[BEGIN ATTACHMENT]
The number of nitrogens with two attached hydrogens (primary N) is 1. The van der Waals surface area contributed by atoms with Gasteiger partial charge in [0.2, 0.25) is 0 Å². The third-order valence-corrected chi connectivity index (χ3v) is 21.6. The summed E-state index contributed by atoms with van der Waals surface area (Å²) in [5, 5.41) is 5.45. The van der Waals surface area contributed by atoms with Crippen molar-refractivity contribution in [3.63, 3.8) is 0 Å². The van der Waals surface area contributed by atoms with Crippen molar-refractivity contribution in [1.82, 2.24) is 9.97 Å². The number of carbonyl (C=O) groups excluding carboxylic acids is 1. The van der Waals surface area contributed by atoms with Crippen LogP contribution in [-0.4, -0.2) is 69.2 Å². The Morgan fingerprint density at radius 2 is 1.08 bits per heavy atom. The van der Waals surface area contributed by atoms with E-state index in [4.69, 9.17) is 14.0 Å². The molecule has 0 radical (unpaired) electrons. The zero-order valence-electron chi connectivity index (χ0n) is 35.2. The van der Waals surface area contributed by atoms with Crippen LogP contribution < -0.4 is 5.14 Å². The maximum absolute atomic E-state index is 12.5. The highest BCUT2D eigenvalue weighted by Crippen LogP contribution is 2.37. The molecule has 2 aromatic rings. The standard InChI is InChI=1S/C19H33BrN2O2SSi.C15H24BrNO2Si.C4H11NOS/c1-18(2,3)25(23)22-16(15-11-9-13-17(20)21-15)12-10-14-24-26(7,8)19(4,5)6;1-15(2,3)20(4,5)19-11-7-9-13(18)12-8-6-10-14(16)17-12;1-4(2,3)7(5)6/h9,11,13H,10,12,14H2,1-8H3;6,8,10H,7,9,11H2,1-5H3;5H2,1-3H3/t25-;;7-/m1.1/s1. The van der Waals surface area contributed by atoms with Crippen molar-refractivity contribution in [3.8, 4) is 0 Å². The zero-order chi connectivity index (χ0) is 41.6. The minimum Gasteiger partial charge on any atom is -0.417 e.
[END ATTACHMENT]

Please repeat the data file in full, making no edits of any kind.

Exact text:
The number of nitrogens with two attached hydrogens (primary N) is 1. The van der Waals surface area contributed by atoms with Gasteiger partial charge in [0.2, 0.25) is 0 Å². The third-order valence-corrected chi connectivity index (χ3v) is 21.6. The summed E-state index contributed by atoms with van der Waals surface area (Å²) in [5, 5.41) is 5.45. The van der Waals surface area contributed by atoms with Crippen molar-refractivity contribution in [3.63, 3.8) is 0 Å². The van der Waals surface area contributed by atoms with Crippen molar-refractivity contribution in [1.82, 2.24) is 9.97 Å². The number of carbonyl (C=O) groups excluding carboxylic acids is 1. The van der Waals surface area contributed by atoms with Crippen LogP contribution in [-0.4, -0.2) is 69.2 Å². The Morgan fingerprint density at radius 2 is 1.08 bits per heavy atom. The van der Waals surface area contributed by atoms with E-state index in [4.69, 9.17) is 14.0 Å². The molecule has 0 radical (unpaired) electrons. The zero-order valence-electron chi connectivity index (χ0n) is 35.2. The van der Waals surface area contributed by atoms with Crippen LogP contribution < -0.4 is 5.14 Å². The maximum absolute atomic E-state index is 12.5. The highest BCUT2D eigenvalue weighted by Crippen LogP contribution is 2.37. The molecule has 2 aromatic rings. The standard InChI is InChI=1S/C19H33BrN2O2SSi.C15H24BrNO2Si.C4H11NOS/c1-18(2,3)25(23)22-16(15-11-9-13-17(20)21-15)12-10-14-24-26(7,8)19(4,5)6;1-15(2,3)20(4,5)19-11-7-9-13(18)12-8-6-10-14(16)17-12;1-4(2,3)7(5)6/h9,11,13H,10,12,14H2,1-8H3;6,8,10H,7,9,11H2,1-5H3;5H2,1-3H3/t25-;;7-/m1.1/s1. The van der Waals surface area contributed by atoms with Crippen molar-refractivity contribution in [3.8, 4) is 0 Å². The zero-order chi connectivity index (χ0) is 41.6. The minimum Gasteiger partial charge on any atom is -0.417 e.